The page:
Astronomers have witnessed the most distant cosmic explosion on record: a gamma-ray burst that has come from the edge of the visible Universe.
Swift could potentially see bursts from even greater distances
Gamma-ray bursts are intense flares of high-energy radiation that appear without warning from across the cosmos.
They can release as much energy in a few minutes as our Sun will emit in its expected 10-billion-year lifetime.
The blast was observed by the Swift space telescope and by a number of ground-based observatories.
The latest, record gamma-ray burst was detected on 4 September, 2005, and lasted about three minutes. It probably marked the death of a massive star as it collapsed into a black hole.
It has a redshift of 6.29, which translates to a distance of about 13 billion light-years from Earth.
The word redshift refers to the measure astronomers use to describe the way light coming from far-distant objects is "stretched" by the expansion of the Universe.
The higher the redshift number assigned to an object, the more distant it is and the earlier it is being seen in cosmic history.
"This burst smashes the old distance record by 500 million light-years," said Dr Daniel Reichart, of the University of North Carolina, US, who has been leading the measurement of its distance.
Professor Keith Mason, chief executive of the UK's Particle Physics and Astronomy Research Council (PParc), which helped fund Swift, commented: "This is an amazing result that will enable us to find out more about stars from near the beginning of time."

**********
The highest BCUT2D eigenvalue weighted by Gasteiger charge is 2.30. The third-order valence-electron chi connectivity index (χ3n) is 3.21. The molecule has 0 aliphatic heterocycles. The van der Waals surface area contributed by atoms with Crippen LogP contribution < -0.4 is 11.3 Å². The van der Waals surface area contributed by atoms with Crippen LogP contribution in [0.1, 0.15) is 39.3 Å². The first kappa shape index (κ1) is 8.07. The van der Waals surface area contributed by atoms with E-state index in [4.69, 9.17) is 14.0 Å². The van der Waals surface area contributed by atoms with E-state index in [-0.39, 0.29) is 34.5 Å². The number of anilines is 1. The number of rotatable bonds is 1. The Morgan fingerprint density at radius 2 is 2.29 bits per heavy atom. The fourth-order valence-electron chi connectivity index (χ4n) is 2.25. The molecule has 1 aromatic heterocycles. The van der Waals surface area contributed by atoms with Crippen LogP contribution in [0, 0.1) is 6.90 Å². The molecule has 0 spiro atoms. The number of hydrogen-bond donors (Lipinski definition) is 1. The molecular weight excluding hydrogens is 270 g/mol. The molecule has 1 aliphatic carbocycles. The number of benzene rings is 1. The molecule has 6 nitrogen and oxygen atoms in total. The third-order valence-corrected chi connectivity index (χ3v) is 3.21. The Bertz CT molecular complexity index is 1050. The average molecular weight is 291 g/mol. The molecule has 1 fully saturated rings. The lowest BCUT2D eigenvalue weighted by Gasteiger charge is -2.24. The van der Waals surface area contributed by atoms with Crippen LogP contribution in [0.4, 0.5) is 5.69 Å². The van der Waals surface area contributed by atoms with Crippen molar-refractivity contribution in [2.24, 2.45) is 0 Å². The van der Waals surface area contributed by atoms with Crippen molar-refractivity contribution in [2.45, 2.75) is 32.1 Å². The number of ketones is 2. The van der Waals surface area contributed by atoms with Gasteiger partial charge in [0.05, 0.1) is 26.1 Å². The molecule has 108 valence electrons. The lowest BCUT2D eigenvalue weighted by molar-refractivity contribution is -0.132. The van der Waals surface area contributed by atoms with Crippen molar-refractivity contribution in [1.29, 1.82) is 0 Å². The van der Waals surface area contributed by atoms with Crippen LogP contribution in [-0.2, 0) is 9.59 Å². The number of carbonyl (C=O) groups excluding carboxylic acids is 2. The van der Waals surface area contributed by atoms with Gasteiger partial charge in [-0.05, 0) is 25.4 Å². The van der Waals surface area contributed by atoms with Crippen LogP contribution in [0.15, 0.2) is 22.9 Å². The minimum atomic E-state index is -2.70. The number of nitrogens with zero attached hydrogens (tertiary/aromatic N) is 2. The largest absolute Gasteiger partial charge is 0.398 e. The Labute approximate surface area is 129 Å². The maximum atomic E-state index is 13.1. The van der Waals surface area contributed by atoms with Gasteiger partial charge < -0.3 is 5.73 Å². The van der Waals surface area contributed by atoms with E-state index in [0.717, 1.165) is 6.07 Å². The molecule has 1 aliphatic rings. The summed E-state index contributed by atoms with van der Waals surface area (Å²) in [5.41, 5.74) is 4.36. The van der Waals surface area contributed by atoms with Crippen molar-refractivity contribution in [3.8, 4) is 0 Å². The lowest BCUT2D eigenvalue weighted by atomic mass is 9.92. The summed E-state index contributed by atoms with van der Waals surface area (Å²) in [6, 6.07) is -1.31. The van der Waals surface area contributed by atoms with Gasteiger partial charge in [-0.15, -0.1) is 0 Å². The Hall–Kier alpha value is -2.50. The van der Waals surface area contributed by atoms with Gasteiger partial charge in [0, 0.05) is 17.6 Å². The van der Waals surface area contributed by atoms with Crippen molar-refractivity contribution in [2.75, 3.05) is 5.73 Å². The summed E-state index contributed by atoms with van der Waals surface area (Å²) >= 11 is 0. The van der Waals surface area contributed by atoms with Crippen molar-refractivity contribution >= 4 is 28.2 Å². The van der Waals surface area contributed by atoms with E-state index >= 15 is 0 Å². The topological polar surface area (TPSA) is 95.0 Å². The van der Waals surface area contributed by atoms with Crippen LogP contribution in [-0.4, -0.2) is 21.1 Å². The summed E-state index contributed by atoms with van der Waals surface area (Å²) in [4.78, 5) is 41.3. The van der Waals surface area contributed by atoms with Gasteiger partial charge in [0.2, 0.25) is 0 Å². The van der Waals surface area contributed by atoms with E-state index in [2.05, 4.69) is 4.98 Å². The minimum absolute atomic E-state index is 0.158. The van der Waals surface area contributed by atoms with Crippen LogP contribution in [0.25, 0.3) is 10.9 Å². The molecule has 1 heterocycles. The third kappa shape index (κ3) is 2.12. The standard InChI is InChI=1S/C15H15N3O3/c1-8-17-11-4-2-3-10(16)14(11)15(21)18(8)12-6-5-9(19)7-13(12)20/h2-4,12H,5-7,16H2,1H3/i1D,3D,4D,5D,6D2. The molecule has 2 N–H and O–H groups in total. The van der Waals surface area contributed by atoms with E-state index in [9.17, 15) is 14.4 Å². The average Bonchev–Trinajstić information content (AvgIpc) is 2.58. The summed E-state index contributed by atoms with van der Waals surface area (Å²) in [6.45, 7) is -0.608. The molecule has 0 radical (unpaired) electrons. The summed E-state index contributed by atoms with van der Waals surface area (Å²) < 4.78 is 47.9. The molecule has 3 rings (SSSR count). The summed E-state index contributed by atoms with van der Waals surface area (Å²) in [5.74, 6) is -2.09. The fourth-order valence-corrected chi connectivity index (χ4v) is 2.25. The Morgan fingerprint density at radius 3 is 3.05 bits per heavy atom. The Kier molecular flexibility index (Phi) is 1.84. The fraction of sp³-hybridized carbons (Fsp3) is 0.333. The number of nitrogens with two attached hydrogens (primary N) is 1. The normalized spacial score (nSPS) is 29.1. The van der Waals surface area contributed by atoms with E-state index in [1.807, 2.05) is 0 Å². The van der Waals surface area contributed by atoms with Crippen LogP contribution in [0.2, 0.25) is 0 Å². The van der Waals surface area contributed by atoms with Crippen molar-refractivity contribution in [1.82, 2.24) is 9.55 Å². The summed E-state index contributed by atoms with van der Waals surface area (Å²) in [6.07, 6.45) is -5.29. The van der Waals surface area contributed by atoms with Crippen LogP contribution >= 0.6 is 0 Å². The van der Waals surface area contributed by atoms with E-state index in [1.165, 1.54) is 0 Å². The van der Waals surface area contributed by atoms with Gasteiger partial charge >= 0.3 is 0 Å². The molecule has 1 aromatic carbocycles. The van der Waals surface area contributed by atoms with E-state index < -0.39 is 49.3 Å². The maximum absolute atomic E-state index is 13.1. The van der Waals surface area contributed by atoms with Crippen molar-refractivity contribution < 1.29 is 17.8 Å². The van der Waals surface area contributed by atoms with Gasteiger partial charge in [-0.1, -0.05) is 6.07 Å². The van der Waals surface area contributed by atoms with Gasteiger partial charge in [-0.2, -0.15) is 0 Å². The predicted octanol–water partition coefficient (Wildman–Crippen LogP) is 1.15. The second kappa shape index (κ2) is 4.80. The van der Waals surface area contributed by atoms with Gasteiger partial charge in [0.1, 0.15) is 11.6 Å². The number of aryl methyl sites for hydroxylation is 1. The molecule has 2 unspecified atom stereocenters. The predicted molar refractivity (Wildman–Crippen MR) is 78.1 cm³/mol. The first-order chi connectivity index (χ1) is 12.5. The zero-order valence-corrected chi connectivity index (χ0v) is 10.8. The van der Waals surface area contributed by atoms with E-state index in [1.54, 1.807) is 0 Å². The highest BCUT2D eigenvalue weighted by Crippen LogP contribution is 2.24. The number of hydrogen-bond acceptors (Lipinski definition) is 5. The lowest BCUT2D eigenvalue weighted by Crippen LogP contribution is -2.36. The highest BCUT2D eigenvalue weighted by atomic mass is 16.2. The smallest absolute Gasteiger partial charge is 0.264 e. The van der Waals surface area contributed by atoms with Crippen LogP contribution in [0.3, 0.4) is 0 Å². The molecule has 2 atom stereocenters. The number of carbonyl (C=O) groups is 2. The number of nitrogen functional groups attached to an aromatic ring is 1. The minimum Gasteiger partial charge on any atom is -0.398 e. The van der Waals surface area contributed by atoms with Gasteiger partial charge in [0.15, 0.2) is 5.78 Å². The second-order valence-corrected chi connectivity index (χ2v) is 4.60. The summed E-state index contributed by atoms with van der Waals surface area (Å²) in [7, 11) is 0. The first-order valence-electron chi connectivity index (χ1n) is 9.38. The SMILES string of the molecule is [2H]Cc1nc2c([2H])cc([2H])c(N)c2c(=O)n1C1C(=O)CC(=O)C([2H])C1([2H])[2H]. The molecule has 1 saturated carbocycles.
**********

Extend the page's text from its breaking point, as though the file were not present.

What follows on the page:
The blast probably marked the death of a massive star
By studying objects at this distance, astronomers are looking into the Universe's early times. The burst comes from an era soon after stars and galaxies first formed, about one billion years after the Big Bang.
Dr Nial Tanvir, of the University of Hertfordshire, UK, who is an investigator on the Swift mission, said the telescope could yet spot more distant bursts hailing from even earlier stages in the Universe's evolution.
"I think you could see them at about 200-300 million years after the Big Bang. We don't know whether there were any stars at that time, but we should be able to see them at that distance if there were," he told the BBC News website.
Window on the past
The early Universe was smooth and homogeneous, a contrast to the clumpy array of galaxies and clusters observed today.
Observing events like this on the far edges of the visible Universe can help astronomers understand how this evolution took place.
It is thought that only the elements hydrogen and helium were produced by the Big Bang - everything else was "cooked up" by the first stars.
These early stars may have been quite different from those that exist today - for example, some researchers think they may have been much more massive.
"We can get an idea about that by looking at the debris they produced after exploding," said Dr Tanvir.
Scientists on four continents, using a variety of telescopes, have been tracking the burst and its afterglow as it gradually faded.
Astronomers plan to use the Hubble Space Telescope for observations at the end of the month, although the burst will have dimmed substantially by this time.